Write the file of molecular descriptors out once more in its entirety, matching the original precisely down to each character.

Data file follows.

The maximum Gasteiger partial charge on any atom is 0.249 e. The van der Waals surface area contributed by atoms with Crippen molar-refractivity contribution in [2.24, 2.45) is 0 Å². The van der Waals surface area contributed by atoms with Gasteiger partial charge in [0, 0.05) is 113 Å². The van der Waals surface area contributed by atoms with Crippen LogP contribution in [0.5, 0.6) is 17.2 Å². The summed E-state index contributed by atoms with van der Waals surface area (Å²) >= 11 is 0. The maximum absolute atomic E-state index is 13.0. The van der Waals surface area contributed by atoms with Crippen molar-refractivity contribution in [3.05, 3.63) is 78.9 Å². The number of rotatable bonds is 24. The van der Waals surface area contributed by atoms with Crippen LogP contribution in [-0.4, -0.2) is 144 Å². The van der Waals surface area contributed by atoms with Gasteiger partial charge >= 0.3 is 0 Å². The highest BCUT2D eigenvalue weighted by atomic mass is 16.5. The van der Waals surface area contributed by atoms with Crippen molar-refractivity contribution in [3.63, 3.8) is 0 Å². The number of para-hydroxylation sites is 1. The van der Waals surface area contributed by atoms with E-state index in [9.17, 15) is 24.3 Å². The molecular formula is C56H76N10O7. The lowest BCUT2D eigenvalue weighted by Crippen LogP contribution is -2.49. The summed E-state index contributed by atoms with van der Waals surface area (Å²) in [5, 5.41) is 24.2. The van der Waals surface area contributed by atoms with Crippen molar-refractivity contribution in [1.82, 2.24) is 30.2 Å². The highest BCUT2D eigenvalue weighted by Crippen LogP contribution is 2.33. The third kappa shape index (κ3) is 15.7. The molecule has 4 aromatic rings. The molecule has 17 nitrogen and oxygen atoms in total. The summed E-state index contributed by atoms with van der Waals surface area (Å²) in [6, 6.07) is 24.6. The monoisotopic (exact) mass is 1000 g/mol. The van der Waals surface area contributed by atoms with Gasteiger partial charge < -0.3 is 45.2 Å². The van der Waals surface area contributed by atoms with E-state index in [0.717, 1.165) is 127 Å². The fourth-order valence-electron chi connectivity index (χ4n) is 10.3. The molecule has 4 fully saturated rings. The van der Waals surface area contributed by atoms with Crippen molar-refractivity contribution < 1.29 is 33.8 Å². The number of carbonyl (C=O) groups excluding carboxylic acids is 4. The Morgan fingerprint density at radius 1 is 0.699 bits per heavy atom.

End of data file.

The maximum Gasteiger partial charge on any atom is 0.249 e. The van der Waals surface area contributed by atoms with Crippen molar-refractivity contribution in [2.24, 2.45) is 0 Å². The van der Waals surface area contributed by atoms with Gasteiger partial charge in [0, 0.05) is 113 Å². The van der Waals surface area contributed by atoms with Crippen LogP contribution in [0.5, 0.6) is 17.2 Å². The summed E-state index contributed by atoms with van der Waals surface area (Å²) >= 11 is 0. The maximum absolute atomic E-state index is 13.0. The van der Waals surface area contributed by atoms with Crippen molar-refractivity contribution in [3.05, 3.63) is 78.9 Å². The number of rotatable bonds is 24. The van der Waals surface area contributed by atoms with Crippen LogP contribution in [-0.4, -0.2) is 144 Å². The van der Waals surface area contributed by atoms with Gasteiger partial charge >= 0.3 is 0 Å². The highest BCUT2D eigenvalue weighted by atomic mass is 16.5. The van der Waals surface area contributed by atoms with Crippen molar-refractivity contribution in [3.63, 3.8) is 0 Å². The number of para-hydroxylation sites is 1. The van der Waals surface area contributed by atoms with E-state index in [9.17, 15) is 24.3 Å². The molecular formula is C56H76N10O7. The lowest BCUT2D eigenvalue weighted by Crippen LogP contribution is -2.49. The summed E-state index contributed by atoms with van der Waals surface area (Å²) in [5, 5.41) is 24.2. The van der Waals surface area contributed by atoms with Crippen molar-refractivity contribution in [1.82, 2.24) is 30.2 Å². The highest BCUT2D eigenvalue weighted by Crippen LogP contribution is 2.33. The third kappa shape index (κ3) is 15.7. The molecule has 4 aromatic rings. The molecule has 17 nitrogen and oxygen atoms in total. The summed E-state index contributed by atoms with van der Waals surface area (Å²) in [6, 6.07) is 24.6. The monoisotopic (exact) mass is 1000 g/mol. The van der Waals surface area contributed by atoms with Gasteiger partial charge < -0.3 is 45.2 Å². The van der Waals surface area contributed by atoms with E-state index in [0.717, 1.165) is 127 Å². The fourth-order valence-electron chi connectivity index (χ4n) is 10.3. The molecule has 4 fully saturated rings. The van der Waals surface area contributed by atoms with Crippen molar-refractivity contribution < 1.29 is 33.8 Å². The number of carbonyl (C=O) groups excluding carboxylic acids is 4. The Morgan fingerprint density at radius 1 is 0.699 bits per heavy atom.